“Smart people can feed off each other and make each other better, within companies and even within nations.”
Lastly, there are two key concepts introduced by the book that I found helpful. The first is stamina and the second is rate of improvement. On stamina, they say:
“We see stamina as one of the great underrated concepts for talent search, especially when you are looking for top performers and leaders and major achievers.”
“Because stamina can matter a good deal, and because stamina can be so hard to read in a short interaction, this is yet another reason to interview a person's references. Remember our saying "Personality is revealed on weekends"? Well, a person's references often have a pretty good idea of what that individual is up to on weekends, or weekdays for that matter. A judgment of stamina in particular may require observation over longer periods of time, and so your skills as an interviewer need to be multifaceted and directed toward the references as well.”
And next, on rate of improvement, Tyler and Daniel write: “Consistent with the import of stamina, as discussed in the previous chapter, look to see if a person shows signs of improvement each time you meet with them. Does the person have an obsession with continual self-improvement? Let's turn again to the words of venture capitalist Sam Altman:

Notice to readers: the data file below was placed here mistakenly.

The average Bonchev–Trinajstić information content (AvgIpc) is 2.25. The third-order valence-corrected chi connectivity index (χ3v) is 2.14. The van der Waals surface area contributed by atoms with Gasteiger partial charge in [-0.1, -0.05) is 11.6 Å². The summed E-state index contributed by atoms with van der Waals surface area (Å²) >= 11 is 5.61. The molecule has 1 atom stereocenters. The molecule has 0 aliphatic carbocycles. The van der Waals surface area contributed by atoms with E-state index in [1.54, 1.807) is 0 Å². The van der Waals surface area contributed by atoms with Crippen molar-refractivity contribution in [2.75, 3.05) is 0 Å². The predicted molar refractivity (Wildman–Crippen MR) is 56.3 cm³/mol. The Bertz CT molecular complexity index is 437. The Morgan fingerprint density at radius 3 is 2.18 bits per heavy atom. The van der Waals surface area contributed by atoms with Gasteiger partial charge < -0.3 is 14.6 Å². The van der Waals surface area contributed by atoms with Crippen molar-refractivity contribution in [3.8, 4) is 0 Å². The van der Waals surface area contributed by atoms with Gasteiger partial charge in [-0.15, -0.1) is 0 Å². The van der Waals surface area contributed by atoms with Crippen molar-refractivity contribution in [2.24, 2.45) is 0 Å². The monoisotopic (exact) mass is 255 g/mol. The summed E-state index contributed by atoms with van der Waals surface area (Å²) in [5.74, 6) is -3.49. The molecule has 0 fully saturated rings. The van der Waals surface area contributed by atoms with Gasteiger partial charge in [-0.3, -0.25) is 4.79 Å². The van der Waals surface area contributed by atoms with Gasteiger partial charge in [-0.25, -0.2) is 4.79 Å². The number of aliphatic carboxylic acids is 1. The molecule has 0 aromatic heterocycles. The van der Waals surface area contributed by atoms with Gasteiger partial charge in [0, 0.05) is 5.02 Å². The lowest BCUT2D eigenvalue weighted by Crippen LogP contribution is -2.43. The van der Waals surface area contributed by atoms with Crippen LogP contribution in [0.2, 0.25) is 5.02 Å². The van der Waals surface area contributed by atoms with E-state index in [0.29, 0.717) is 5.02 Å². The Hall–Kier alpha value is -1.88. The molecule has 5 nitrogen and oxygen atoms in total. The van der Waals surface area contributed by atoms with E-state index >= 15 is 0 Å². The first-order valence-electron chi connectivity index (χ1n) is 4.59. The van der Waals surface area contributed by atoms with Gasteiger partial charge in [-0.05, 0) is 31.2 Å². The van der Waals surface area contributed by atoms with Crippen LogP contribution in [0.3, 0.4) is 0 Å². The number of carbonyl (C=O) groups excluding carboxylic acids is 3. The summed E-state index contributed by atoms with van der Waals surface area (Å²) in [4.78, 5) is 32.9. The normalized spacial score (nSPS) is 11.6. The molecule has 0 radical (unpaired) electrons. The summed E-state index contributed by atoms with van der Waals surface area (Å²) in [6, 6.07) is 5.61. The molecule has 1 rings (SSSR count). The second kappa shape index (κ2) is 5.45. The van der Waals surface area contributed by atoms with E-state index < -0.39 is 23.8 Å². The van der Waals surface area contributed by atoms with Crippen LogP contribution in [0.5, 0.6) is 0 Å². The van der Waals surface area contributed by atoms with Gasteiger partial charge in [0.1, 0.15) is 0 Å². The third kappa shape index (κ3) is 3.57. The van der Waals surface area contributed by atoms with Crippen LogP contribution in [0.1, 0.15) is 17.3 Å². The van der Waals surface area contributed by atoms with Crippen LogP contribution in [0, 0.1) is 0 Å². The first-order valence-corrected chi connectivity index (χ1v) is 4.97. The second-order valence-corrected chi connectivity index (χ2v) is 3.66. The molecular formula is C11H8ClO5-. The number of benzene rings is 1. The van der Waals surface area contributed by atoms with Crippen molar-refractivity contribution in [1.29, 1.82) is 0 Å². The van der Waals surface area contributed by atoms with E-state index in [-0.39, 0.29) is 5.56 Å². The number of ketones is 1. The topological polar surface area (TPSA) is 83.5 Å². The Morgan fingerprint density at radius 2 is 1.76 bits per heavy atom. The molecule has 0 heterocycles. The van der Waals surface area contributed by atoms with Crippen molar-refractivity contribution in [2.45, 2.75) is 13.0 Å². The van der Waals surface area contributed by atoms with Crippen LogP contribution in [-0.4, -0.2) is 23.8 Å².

“It's easiest if you get to meet people in person, several times. If you meet someone three times in three months, and notice detectable improvement each time, pay attention to that. The rate of improvement is often more important than the current absolute ability (in particular, younger founders can sometimes improve extremely quickly).”
The power of compound returns is important for human talent, just as it is for your stock portfolio.”
They punctuate this point by writing “one of your most significant skills as a talent evaluator is to develop a sense of when people are moving along a compound returns curve or not.”
Whether you think you’re a good evaluator of talent or not, I recommend checking out Tyler Cowen and Daniel Gross’ new book. You can buy it here (I am not affiliated in any way, nor receive no financial benefit). I found it informative and have already identified a few changes that I will be making to the interview processes that I run.
I would love to hear your thoughts on talent identification and interview process. What questions do you like to ask? What qualities do you look for? Leave a comment on this post and I’ll respond to as many as I can later today. (if you’re reading this on email, click the title and it will take you to a browser page)
Hope each of you has a great day. I’ll talk to everyone tomorrow.
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David Puell runs On-Chain Research at ARK Invest.